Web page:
US v. Kevin Smith


UNPUBLISHED PER CURIAM OPINION filed. Originating case number: 3:14-cr-00017-RJC-6. Copies to all parties and the district court/agency [1000135977]. [16-4120]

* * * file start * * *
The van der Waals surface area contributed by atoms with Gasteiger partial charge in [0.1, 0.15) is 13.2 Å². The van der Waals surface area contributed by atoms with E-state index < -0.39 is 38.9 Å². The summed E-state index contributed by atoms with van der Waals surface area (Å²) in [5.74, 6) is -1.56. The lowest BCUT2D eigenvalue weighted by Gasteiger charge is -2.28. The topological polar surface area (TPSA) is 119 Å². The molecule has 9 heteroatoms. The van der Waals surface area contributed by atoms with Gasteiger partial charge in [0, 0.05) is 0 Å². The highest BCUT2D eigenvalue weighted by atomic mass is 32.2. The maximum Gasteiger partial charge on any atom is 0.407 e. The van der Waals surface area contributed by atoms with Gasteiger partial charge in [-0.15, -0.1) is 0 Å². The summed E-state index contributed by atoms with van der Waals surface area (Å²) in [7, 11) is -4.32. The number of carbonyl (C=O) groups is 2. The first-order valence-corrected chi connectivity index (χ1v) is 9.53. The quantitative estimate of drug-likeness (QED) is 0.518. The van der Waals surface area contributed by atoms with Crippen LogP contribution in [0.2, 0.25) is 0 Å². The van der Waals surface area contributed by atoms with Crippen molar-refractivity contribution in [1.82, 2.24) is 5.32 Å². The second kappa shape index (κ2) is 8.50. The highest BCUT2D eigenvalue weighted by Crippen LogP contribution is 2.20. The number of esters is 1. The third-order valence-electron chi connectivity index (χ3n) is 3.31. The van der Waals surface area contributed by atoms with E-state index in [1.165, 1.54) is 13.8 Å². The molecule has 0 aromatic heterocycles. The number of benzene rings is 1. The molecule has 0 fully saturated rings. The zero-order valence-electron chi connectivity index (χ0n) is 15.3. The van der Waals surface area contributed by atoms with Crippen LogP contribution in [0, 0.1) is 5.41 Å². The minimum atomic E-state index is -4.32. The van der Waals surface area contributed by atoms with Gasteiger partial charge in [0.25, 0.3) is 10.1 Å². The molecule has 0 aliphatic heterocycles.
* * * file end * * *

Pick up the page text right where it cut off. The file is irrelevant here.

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Appeal: 16-4120 Doc: 52 Filed: 08/14/2017 Pg: 1 of 9 UNPUBLISHED UNITED STATES COURT OF APPEALS FOR THE FOURTH CIRCUIT No. 16-4120 UNITED STATES OF AMERICA, Plaintiff - Appellee, v. KEVIN SMITH, Defendant - Appellant. Appeal from the United States District Court for the Western District of North Carolina, at Charlotte. Robert J. Conrad, Jr., District Judge. (3:14-cr-00017-RJC-6) Submitted: November 17, 2016 Decided: August 14, 2017 Before WILKINSON, KEENAN, and WYNN, Circuit Judges. Affirmed by unpublished per curiam opinion. James P. McLoughlin, Jr., MOORE & VAN ALLEN, PLLC, Charlotte, North Carolina, for Appellant. Jill Westmoreland Rose, United States Attorney, Elizabeth Greenough, Assistant United States Attorney, Charlotte, North Carolina, for Appellee. Unpublished opinions are not binding precedent in this circuit. Appeal: 16-4120 Doc: 52 Filed: 08/14/2017 Pg: 2 of 9 PER CURIAM: Kevin Smith appeals his conviction and sentence for possession of a firearm by a convicted felon, in violation of 18 U.S.C. §§ 922(g)(1), 924(e)(1) (2012). Finding no reversible error, we affirm. I. Smith first claims that the district court erred in admitting witness testimony that he had previously possessed a firearm matching the description of one of the firearms listed in the indictment. We review a district court’s rulings as to the admissibility of evidence for abuse of discretion. United States v. Williams, 740 F.3d 308, 314 (4th Cir. 2014). Evidence of other wrongful conduct cannot be used to establish a defendant’s character; however, evidence of other wrongs may be admissible to prove “motive, opportunity, intent, preparation, plan, knowledge, identity, absence of mistake, or lack of accident.” Fed. R. Evid. 404(b). Such evidence also “may be introduced if it concerns acts intrinsic to the alleged crime because evidence of such acts does not fall under Rule 404(b)’s limitations to begin with.” United States v. Otuya, 720 F.3d 183, 188 (4th Cir. 2013) (alteration and internal quotation marks omitted). We have held that evidence of other bad acts is considered intrinsic if “it arose out of the same series of transactions as the charged offense, or if it is necessary to complete the story of the crime on trial.” United States v. Kennedy, 32 F.3d 876, 885 (4th Cir. 1994) (alterations and internal quotation marks omitted). Evidence is also intrinsic if it “is necessary to provide context relevant to the criminal charges.” United States v. Basham, 561 F.3d 302, 326 (4th Cir. 2009) (internal quotation marks omitted). 2 Appeal: 16-4120 Doc: 52 Filed: 08/14/2017 Pg: 3 of 9 The district court admitted the witness testimony as intrinsic to the charged offenses or, in the alternative, pursuant to Rule 404(b). Upon review, we find the district court did not abuse its discretion in admitting the evidence that Smith possessed a firearm matching the description of one of the firearms found in his house. See United States v. Brown, 151 F. App’x 286, 287–88 (4th Cir. 2005) (finding district court did not err, under Rule 404(b), in admitting evidence that defendant was observed shooting the same firearm a week before the incident at issue in felon-in-possession conviction); United States v. Holmes, 376 F.3d 270, 273 n.1 (4th Cir. 2004) (finding no reversible error where district court admitted evidence that defendant had used a pistol in several past robberies, and district court found evidence was intrinsic to the charged offenses of being a felon in possession of a weapon and therefore did not fall under Rule 404(b)); see also United States v. Brooks, 715 F.3d 1069, 1076–77 (8th Cir. 2013) (finding that admission of cell phone photos and videos of defendant posing with firearm were admissible as evidence intrinsic to charges, including possession of a firearm by a convicted felon). II. Smith also claims that the evidence at trial was insufficient as a matter of law to support his conviction. We will uphold a jury’s guilty verdict if it is supported by substantial evidence, defined as “evidence that a reasonable finder of fact could accept as adequate and sufficient to support a conclusion of a defendant’s guilt beyond a reasonable doubt.” United States v. Louthian, 756 F.3d 295, 303 (4th Cir. 2014) (internal quotation marks omitted). In making this determination, we view the evidence and draw all reasonable inferences in the light most favorable to the Government. United States v. 3 Appeal: 16-4120 Doc: 52 Filed: 08/14/2017 Pg: 4 of 9 McNeal, 818 F.3d 141, 148 (4th Cir.), cert. denied, 137 S. Ct. 164 (2016). We defer to the jury’s credibility determinations and resolutions of conflicting evidence, as those decisions “are within the sole province of the jury and are not susceptible to judicial review.” Louthian, 756 F.3d at 303 (internal quotation marks omitted). We also must “consider the evidence in cumulative context rather than in a piecemeal fashion.” United States v. Strayhorn, 743 F.3d 917, 922 (4th Cir. 2014) (internal quotation marks omitted). “Appellate reversal on grounds of insufficient evidence will be confined to cases where the prosecution’s failure is clear.” United States v. Fuertes, 805 F.3d 485, 502 (4th Cir. 2015) (alterations and internal quotation marks omitted), cert. denied, 136 S. Ct. 1220 (2016). After viewing the evidence as a whole and in the light most favorable to the Government, we conclude that there was sufficient evidence to establish that Smith intentionally exercised dominion and control over the firearms in question. See United States v. Moye, 454 F.3d 390, 395 (4th Cir.2006) (setting forth elements for possession of a firearm by a convicted felon); United States v. Al Sabahi, 719 F.3d 305, 311 (4th Cir. 2013) (providing that the “government can prove constructive possession by showing that [the defendant] intentionally exercised dominion and control over the firearm, or had the power and the intention to exercise dominion and control over the firearm” (internal quotation marks omitted)). Because the jury’s verdict was supported by substantial evidence, we affirm Smith’s conviction. III. Smith next challenges both 18 U.S.C. § 922(g)(1) and 18 U.S.C. § 924(e)(1) as unconstitutionally void for vagueness. Specifically, he claims that “constructive 4 Appeal: 16-4120 Doc: 52 Filed: 08/14/2017 Pg: 5 of 9 possession is an abstraction as to which [§ 922(g)(1)] gives neither sufficient notice nor guidance.” He further claims that the phrase “committed on occasions different from one another” in 18 U.S.C. § 924(e)(1) is void for vagueness. Because Smith failed to raise these challenges below, we review for plain error. United States v. Moore, 810 F.3d 932, 939 (4th Cir. 2016). “[W]e may reverse only on a finding that (1) there was error, (2) that was plain, (3) that affected substantial rights, and (4) that seriously affected the fairness, integrity, or public reputation of judicial proceedings.” Id. (alterations and internal quotation marks omitted). “The void-for-vagueness doctrine requires that penal statutes define crimes so that ordinary people can understand the conduct prohibited and so that arbitrary and discriminatory enforcement is not encouraged.” United States v. Klecker, 348 F.3d 69, 71 (4th Cir. 2003) (internal quotation marks omitted). “[A] court considering a vagueness challenge must determine if the statutory prohibitions are set out in terms that the ordinary person exercising ordinary common sense can sufficiently understand and comply with.” United States v. Whorley, 550 F.3d 326, 333 (4th Cir. 2008) (internal quotation marks omitted). “In evaluating whether a statute is vague, a court must consider both whether it provides notice to the public and whether it adequately curtails arbitrary enforcement.” Klecker, 348 F.3d at 71; accord United States v. Saunders, 828 F.3d 198, 206 (4th Cir. 2016). 5 Appeal: 16-4120 Doc: 52 Filed: 08/14/2017 Pg: 6 of 9 Upon review, we conclude that Smith has failed to establish plain error. 1 See United States v. Michel, 446 F.3d 1122, 1136 (10th Cir. 2006) (holding that the language of 18 U.S.C. § 924(e)(1) is “sufficiently definite to let a person of ordinary intelligence . . . know that if he committed . . . separate crimes on the same day against separate victims at separate locations, his sentence would be enhanced under the ACCA”); United States v. Rogers, 41 F.3d 25, 29 (1st Cir. 1994) (rejecting claim that 18 U.S.C. § 922(g) is void for vagueness and finding that the term “‘possession’ concretely describes the conduct proscribed by the statute”). IV. Smith also contends that the district court erred in determining that his predicate convictions for robbery with a dangerous weapon were “committed on occasions different from one another.” 18 U.S.C. § 924(e)(1). We have come to rely on five factors [(the Letterlough 2 factors)] to determine whether predicate ACCA offenses were committed on different occasions: (1) whether the offenses arose in different geographic locations; (2) whether the nature of each offense was substantively different; (3) whether each offense involved different victims; (4) whether each offense involved different criminal objectives; and (5) whether the defendant had the opportunity after committing the first-in-time offense to make a conscious and knowing decision to engage in the next-in-time offense. 1 Moreover, although Smith claims that these statutes are void for vagueness under Johnson v. United States, 135 S. Ct. 2551 (2015), the holding in Johnson has no direct relevance to Smith’s argument, as § 922(g)(1) and § 924(e)(1) do not contain a provision resembling the residual clause of the Armed Career Criminal Act (ACCA). 2 United States v. Letterlough, 63 F.3d 332 (4th Cir. 1995). 6 Appeal: 16-4120 Doc: 52 Filed: 08/14/2017 Pg: 7 of 9 United States v. Linney, 819 F.3d 747, 751 (4th Cir. 2016) (internal quotation marks omitted). “Importantly, these five factors may be considered together or independently and the strong presence of any one factor can dispositively segregate an extended criminal episode into a series of separate and distinct episodes.” Id. (internal quotation marks omitted). “In undertaking this five-factor analysis, courts rely on Shepard-approved sources[,] . . . such as the indictment, judgment, any plea agreement, the plea transcript or other comparable record confirming the factual basis for the plea, and any document explicitly incorporated into one of the foregoing.” Id. at 751–52 (internal quotation marks omitted); see also Shepard v. United States, 544 U.S. 13 (2005). Smith does not contest that his January 3, 1997, robbery was committed on a different occasion than his other three robberies. Even if we assume that the two offenses that occurred on January 21, 1997, were part of a continuing offense, the indictment indicates that Smith proceeded to use a firearm to steal a car from Gerald Wayne McClamrock on January 22, 1997. This offense occurred on the following day, involved a different victim, had a different criminal objective, and occurred after Smith had an opportunity to rethink his previous criminal behavior. See United States v. Carr, 592 F.3d 636, 645 (4th Cir. 2010) (finding 13 prior convictions for breaking and entering 13 storage units housed in the same building on the same date were separate and distinct episodes, as the crimes had 10 different victims and, as he committed each crime, defendant “had the opportunity to make a conscious and knowing decision to cease and desist his criminal behavior or engage in yet another crime” (internal quotation marks omitted)). Thus, 7 Appeal: 16-4120 Doc: 52 Filed: 08/14/2017 Pg: 8 of 9 applying the Letterlough factors, we find no error in the district court’s conclusion that at least three of Smith’s convictions occurred on different occasions. V. Smith also claims that the district court violated his due process rights in violation of Apprendi v. New Jersey, 530 U.S. 466 (2000), and United States v. Booker, 543 U.S. 220 (2005), in deciding that his predicate offenses were “committed on occasions different from one another.” 18 U.S.C. § 924(e)(1). He contends that the application of this provision is a factual determination that should be submitted to a jury. Because Smith failed to raise this claim below, we review for plain error. Moore, 810 F.3d at 939. We have rejected claims that the “‘separateness’ of the occasions” inquiry must be submitted to a jury. See United States v. Thompson, 421 F.3d 278, 285–86 (4th Cir. 2005) (“The line between facts that are inherent in a conviction and facts that are about a conviction is a common-sensical one, and there is no way that our conclusion as to the separateness of the occasions here can be seen to represent impermissible judicial factfinding.”). Accordingly, we conclude that Smith fails to establish error, much less plain error, in this regard. VI. Finally, Smith argues that the district court erred in determining that his prior North Carolina convictions for robbery with a dangerous weapon are “crime[s] of violence for purposes of 18 U.S.C. § 924(e).” Smith’s argument is squarely foreclosed by our recent decision in United States v. Burns-Johnson, __ F.3d __, 2017 WL 3027872 (4th Cir. July 18, 2017), in which we held that a North Carolina conviction for robbery with a dangerous 8 Appeal: 16-4120 Doc: 52 Filed: 08/14/2017 Pg: 9 of 9 weapon categorically qualifies as a violent felony under the “force clause” of the ACCA. See 18 U.S.C. § 924(e)(2)(B)(i). Because Smith committed a felony that “has as an element the use, attempted use, or threatened use of physical force against the person of another,” see id., we likewise reject Smith’s related argument that his convictions are not crimes of violence under the identical force clause set forth in U.S. Sentencing Guidelines Manual § 4B1.2(a)(1) (2014), as well as his objection to the inclusion of two additional criminal history points assigned to him pursuant to U.S.S.G. § 4A1.1(e). Accordingly, we affirm Smith’s conviction and sentence. We dispense with oral argument because the facts and legal contentions are adequately presented in the materials before this court and argument would not aid the decisional process. AFFIRMED 9